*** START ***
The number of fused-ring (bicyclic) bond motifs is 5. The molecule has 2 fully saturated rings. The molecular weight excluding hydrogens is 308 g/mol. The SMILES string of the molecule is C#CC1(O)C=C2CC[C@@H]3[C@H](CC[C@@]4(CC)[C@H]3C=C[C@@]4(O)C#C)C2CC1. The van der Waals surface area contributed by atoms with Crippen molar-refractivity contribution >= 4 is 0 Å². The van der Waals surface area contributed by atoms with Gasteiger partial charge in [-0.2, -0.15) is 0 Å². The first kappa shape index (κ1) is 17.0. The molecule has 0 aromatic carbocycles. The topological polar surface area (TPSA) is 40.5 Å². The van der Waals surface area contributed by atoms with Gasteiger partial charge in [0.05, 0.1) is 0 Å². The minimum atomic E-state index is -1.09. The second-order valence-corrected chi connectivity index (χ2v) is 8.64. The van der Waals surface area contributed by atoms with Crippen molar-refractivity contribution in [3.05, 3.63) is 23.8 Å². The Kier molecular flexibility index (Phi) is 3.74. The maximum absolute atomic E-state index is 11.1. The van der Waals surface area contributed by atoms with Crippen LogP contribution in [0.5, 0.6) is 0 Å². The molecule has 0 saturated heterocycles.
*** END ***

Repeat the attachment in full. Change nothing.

The number of fused-ring (bicyclic) bond motifs is 5. The molecule has 2 fully saturated rings. The molecular weight excluding hydrogens is 308 g/mol. The SMILES string of the molecule is C#CC1(O)C=C2CC[C@@H]3[C@H](CC[C@@]4(CC)[C@H]3C=C[C@@]4(O)C#C)C2CC1. The van der Waals surface area contributed by atoms with Crippen molar-refractivity contribution >= 4 is 0 Å². The van der Waals surface area contributed by atoms with Gasteiger partial charge in [-0.2, -0.15) is 0 Å². The first kappa shape index (κ1) is 17.0. The molecule has 0 aromatic carbocycles. The topological polar surface area (TPSA) is 40.5 Å². The van der Waals surface area contributed by atoms with Gasteiger partial charge in [0.05, 0.1) is 0 Å². The minimum atomic E-state index is -1.09. The second-order valence-corrected chi connectivity index (χ2v) is 8.64. The van der Waals surface area contributed by atoms with Crippen molar-refractivity contribution in [3.05, 3.63) is 23.8 Å². The Kier molecular flexibility index (Phi) is 3.74. The maximum absolute atomic E-state index is 11.1. The van der Waals surface area contributed by atoms with Crippen LogP contribution in [0.5, 0.6) is 0 Å². The molecule has 0 saturated heterocycles.